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ABSTRACT: A research cruise in the North Atlantic during the annual diatom bloom provided an ideal platform to study chlorophyll-a (chl-a) transformations associated with a large scale diatom bloom and export below the photic zone. On one deployment, Lagrangian sediment traps captured a significant flux of aggregated diatom cells produced during the termination of the main bloom. We examined the distribution of chl-a transformation products in sinking particles from the sediment traps and in suspended particles from the water column using high-resolution HPLC with multistage mass spectrometry (LC-MSn). There was a dramatic change in the distribution of chl-a and its transformation products between the pre-sinking period, when the average chl-a concentration integrated over the upper 50 m was 68 ± 36 mg m- 2, and the post-sinking period, when it was 30 ± 11 mg m- 2. Before the diatom bloom left the euphotic zone (pre-sinking), suspended particles contained a considerably higher percentage of pheophorbide-a and other chl-a transformation products (27%) than during the post-sinking period (10%). Despite high levels of spatial variability in the chl-a concentration, and despite sampling from both within and outside a main bloom patch, the chl-a transformation products in suspended particles did not exhibit spatial variability. Sinking particles associated with the diatom bloom export had low POC: chl-a ratios (52 - 97), suggesting undegraded phytoplankton cells. However, the samples with especially low POC: chl-a ratios exhibited similar distributions of chl-a transformation products to those with a higher ratio. The proportions of demetalated and de-esterified transformation products increased with depth of suspended particles, although significant levels of these products were also found in the uppermost 20 m during the bloom. This suggests processes in both surface waters and through the water column led to the formation of these products.Marine Chemistry 03/2015; 172:23-33. DOI:10.1016/j.marchem.2015.03.005 · 3.20 Impact Factor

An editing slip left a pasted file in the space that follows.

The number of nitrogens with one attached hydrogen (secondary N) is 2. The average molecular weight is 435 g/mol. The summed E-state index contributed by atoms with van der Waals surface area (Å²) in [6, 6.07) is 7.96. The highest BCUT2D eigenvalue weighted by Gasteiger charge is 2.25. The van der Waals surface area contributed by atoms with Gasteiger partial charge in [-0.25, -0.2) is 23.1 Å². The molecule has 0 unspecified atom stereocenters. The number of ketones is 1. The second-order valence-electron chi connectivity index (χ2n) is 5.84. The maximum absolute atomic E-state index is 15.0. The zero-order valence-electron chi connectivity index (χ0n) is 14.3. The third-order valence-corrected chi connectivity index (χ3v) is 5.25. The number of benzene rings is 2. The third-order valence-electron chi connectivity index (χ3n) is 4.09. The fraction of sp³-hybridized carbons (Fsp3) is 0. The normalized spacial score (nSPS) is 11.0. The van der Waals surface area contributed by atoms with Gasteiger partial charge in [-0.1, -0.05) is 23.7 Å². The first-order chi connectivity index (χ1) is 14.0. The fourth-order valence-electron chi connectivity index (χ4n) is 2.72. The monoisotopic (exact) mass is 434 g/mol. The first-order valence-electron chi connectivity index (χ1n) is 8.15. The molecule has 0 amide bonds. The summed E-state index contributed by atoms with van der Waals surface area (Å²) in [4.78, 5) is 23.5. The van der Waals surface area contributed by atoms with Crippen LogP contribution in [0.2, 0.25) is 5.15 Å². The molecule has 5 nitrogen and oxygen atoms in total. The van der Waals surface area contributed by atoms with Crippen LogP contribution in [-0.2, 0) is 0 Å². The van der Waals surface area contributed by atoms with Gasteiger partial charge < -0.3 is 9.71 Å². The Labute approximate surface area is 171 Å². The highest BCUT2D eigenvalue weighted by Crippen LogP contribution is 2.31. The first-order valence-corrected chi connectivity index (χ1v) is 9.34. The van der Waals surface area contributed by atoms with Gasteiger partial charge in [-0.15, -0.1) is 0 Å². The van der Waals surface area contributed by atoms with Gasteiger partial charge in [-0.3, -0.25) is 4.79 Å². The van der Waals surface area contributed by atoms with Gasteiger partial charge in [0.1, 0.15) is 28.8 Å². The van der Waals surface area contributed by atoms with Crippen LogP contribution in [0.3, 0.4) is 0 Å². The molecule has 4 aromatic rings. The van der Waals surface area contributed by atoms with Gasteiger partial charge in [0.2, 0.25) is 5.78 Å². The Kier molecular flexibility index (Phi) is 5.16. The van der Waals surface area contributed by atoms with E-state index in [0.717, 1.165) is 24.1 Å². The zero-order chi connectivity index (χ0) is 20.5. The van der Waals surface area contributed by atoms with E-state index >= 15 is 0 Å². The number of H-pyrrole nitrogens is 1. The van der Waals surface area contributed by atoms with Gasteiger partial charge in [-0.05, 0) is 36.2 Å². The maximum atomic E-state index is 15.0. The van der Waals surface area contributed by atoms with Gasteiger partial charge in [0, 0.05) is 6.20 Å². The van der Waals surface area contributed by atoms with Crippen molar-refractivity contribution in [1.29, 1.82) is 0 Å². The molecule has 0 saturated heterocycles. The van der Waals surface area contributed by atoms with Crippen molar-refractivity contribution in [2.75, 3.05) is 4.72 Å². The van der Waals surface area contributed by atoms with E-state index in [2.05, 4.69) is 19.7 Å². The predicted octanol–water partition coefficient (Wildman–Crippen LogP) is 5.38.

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ABSTRACT: We show the application of a Spatially-Explicit Individual-Based Model (SEIBM) to understand the recruitment process of European anchovy. The SEIBM is applied to simulate the effects of inter-annual variability in parental population spawning behavior and intensity, and ocean dynamics, on the dispersal of eggs and larvae from the spawning area in the Gulf of Lions (GoL) towards the coastal nursery areas in the GoL and Catalan Sea (northwestern Mediterranean Sea). For each of seven years (2003-2009), we initialize the SEIBM with the real positions of anchovy eggs during the spawning peak, from an acoustics-derived eggs production model. We analyze the effect of spawners’ distribution, timing of spawning, and oceanographic conditions on the connectivity patterns, growth, dispersal distance and late-larval recruitment (14 mm larva recruits, R14) patterns. The area of influence of the Rhône plume was identified as having a high probability of larval recruitment success (64%), but up to 36% of R14 larvae end up in the Catalan Coast. We demonstrate that the spatial paths of larvae differ dramatically from year to year, and suggest potential offshore nursery grounds. We showed that our simulations are coherent with existing recruitment proxies and therefore open new possibilities for fisheries management.Progress In Oceanography 01/2015; In Press. DOI:10.1016/j.pocean.2015.01.011 · 3.99 Impact Factor